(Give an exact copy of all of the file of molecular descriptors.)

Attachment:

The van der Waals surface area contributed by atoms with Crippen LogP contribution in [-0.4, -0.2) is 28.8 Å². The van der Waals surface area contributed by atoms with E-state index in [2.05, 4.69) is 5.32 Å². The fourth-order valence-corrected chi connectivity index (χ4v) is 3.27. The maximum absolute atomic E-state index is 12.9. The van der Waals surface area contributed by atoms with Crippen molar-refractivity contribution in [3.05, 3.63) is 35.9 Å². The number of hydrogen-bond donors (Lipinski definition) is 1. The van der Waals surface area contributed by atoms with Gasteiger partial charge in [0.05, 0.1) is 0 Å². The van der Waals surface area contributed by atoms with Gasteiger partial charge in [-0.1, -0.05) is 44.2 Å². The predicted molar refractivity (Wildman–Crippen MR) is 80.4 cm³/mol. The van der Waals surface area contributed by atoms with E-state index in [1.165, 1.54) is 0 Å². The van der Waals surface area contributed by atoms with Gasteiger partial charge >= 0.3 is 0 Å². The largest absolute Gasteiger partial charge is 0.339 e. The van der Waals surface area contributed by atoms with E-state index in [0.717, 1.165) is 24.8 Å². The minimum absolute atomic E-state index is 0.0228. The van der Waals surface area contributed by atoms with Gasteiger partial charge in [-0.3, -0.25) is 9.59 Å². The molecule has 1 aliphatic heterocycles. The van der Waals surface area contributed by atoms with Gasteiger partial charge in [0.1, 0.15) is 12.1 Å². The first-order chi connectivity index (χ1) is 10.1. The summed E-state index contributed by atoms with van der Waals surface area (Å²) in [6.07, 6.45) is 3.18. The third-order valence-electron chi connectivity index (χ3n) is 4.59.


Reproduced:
The van der Waals surface area contributed by atoms with Crippen LogP contribution in [-0.4, -0.2) is 28.8 Å². The van der Waals surface area contributed by atoms with E-state index in [2.05, 4.69) is 5.32 Å². The fourth-order valence-corrected chi connectivity index (χ4v) is 3.27. The maximum absolute atomic E-state index is 12.9. The van der Waals surface area contributed by atoms with Crippen molar-refractivity contribution in [3.05, 3.63) is 35.9 Å². The number of hydrogen-bond donors (Lipinski definition) is 1. The van der Waals surface area contributed by atoms with Gasteiger partial charge in [0.05, 0.1) is 0 Å². The van der Waals surface area contributed by atoms with Gasteiger partial charge in [-0.1, -0.05) is 44.2 Å². The predicted molar refractivity (Wildman–Crippen MR) is 80.4 cm³/mol. The van der Waals surface area contributed by atoms with E-state index in [1.165, 1.54) is 0 Å². The van der Waals surface area contributed by atoms with Gasteiger partial charge >= 0.3 is 0 Å². The largest absolute Gasteiger partial charge is 0.339 e. The van der Waals surface area contributed by atoms with E-state index in [0.717, 1.165) is 24.8 Å². The minimum absolute atomic E-state index is 0.0228. The van der Waals surface area contributed by atoms with Gasteiger partial charge in [-0.3, -0.25) is 9.59 Å². The molecule has 1 aliphatic heterocycles. The van der Waals surface area contributed by atoms with Gasteiger partial charge in [0.1, 0.15) is 12.1 Å². The first-order chi connectivity index (χ1) is 10.1. The summed E-state index contributed by atoms with van der Waals surface area (Å²) in [6.07, 6.45) is 3.18. The third-order valence-electron chi connectivity index (χ3n) is 4.59.